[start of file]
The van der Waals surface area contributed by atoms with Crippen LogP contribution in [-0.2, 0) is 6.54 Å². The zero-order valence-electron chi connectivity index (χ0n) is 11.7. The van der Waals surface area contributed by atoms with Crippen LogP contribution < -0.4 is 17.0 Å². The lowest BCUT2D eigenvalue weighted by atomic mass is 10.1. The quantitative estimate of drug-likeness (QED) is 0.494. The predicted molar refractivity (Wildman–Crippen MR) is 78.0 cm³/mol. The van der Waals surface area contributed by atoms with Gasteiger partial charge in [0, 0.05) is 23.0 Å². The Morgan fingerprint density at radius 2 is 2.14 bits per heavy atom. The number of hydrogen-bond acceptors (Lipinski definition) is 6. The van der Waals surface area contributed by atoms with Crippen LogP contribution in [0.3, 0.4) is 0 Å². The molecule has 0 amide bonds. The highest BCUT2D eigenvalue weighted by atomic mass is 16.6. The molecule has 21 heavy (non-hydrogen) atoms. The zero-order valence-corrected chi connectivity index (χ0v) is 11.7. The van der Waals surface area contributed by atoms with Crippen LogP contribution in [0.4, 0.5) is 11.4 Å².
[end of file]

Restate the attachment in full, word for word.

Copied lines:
The van der Waals surface area contributed by atoms with Crippen LogP contribution in [-0.2, 0) is 6.54 Å². The zero-order valence-electron chi connectivity index (χ0n) is 11.7. The van der Waals surface area contributed by atoms with Crippen LogP contribution < -0.4 is 17.0 Å². The lowest BCUT2D eigenvalue weighted by atomic mass is 10.1. The quantitative estimate of drug-likeness (QED) is 0.494. The predicted molar refractivity (Wildman–Crippen MR) is 78.0 cm³/mol. The van der Waals surface area contributed by atoms with Gasteiger partial charge in [0, 0.05) is 23.0 Å². The Morgan fingerprint density at radius 2 is 2.14 bits per heavy atom. The number of hydrogen-bond acceptors (Lipinski definition) is 6. The van der Waals surface area contributed by atoms with Crippen LogP contribution in [0.3, 0.4) is 0 Å². The molecule has 0 amide bonds. The highest BCUT2D eigenvalue weighted by atomic mass is 16.6. The molecule has 21 heavy (non-hydrogen) atoms. The zero-order valence-corrected chi connectivity index (χ0v) is 11.7. The van der Waals surface area contributed by atoms with Crippen LogP contribution in [0.4, 0.5) is 11.4 Å².